The heparin binding domain of S-protein/vitronectin binds to complement components C7, C8, and C9 and perforin from cytolytic T-cells and inhibits their lytic activities

Details

Serval ID
serval:BIB_CC6879DD2B0F
Type
Article: article from journal or magazin.
Collection
Publications
Institution
Title
The heparin binding domain of S-protein/vitronectin binds to complement components C7, C8, and C9 and perforin from cytolytic T-cells and inhibits their lytic activities
Journal
Biochemistry
Author(s)
Tschopp  J., Masson  D., Schafer  S., Peitsch  M., Preissner  K. T.
ISSN
0006-2960 (Print)
Publication state
Published
Issued date
05/1988
Volume
27
Number
11
Pages
4103-9
Notes
Journal Article
Research Support, Non-U.S. Gov't --- Old month value: May 31
Abstract
S-Protein/vitronectin is a serum glycoprotein that inhibits the lytic activity of the membrane attack complex of complement, i.e., of the complex including the proteins C5b, C6, C7, C8, and C9n. We show that intact S-protein/vitronectin or its cyanogen bromide generated fragments also inhibit the hemolysis mediated by perforin from cytotoxic T-cells at 45 and 11 microM, respectively. The glycosaminoglycan binding site of S-protein/vitronectin is responsible for the inhibition, since a synthetic peptide corresponding to a part of this highly basic domain (amino acid residues 348-360) inhibits complement- as well as perforin-mediated cytolysis. In the case of C9, the synthetic peptide binds to the acidic residues occurring in its N-terminal cysteine-rich domain (residues 101-111). Antibodies raised against this particular segment react 25-fold better with the polymerized form of C9 as compared with its monomeric form, indicating that this site becomes exposed only upon the hydrophilic-amphiphilic transition of C9. Since the cysteine-rich domain of C9 has been shown to be highly conserved in C6, C7, and C8 as well as in perforin, the inhibition of the lytic activities of these molecules by S-protein/vitronectin or by peptides corresponding to its heparin binding site may be explained by a similar mechanism.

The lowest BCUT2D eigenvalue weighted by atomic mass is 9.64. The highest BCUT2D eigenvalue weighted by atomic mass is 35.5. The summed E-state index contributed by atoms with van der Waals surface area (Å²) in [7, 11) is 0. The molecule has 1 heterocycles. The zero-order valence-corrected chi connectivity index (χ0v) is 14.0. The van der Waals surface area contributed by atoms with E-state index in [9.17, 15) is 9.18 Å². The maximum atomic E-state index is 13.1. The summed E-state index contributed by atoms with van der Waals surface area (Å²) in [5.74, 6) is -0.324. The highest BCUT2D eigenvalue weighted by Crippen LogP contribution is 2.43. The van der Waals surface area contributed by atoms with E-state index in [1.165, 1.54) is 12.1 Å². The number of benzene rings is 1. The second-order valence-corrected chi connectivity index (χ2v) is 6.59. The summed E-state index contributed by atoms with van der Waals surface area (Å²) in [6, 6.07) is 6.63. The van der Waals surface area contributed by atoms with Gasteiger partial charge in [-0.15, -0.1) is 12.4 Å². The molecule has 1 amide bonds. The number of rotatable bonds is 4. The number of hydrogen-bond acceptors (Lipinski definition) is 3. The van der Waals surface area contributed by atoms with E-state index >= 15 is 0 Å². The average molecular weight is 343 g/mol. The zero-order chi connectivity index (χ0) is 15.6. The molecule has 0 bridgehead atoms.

Keywords
Animals Antibodies, Monoclonal/diagnostic use Binding, Competitive Chromatography, Affinity Complement C7/metabolism Complement C8/metabolism Complement C9/metabolism Complement System Proteins/*metabolism Electrophoresis, Polyacrylamide Gel Glycoproteins/*metabolism Hemolysis Heparin/*metabolism Immunochemistry Membrane Glycoproteins/*metabolism Membrane Proteins/*metabolism Peptides/metabolism Pore Forming Cytotoxic Proteins Sheep T-Lymphocytes, Cytotoxic/*metabolism Vitronectin
Pubmed
Web of science
Create date
24/01/2008 15:19
Last modification date
20/08/2019 15:47
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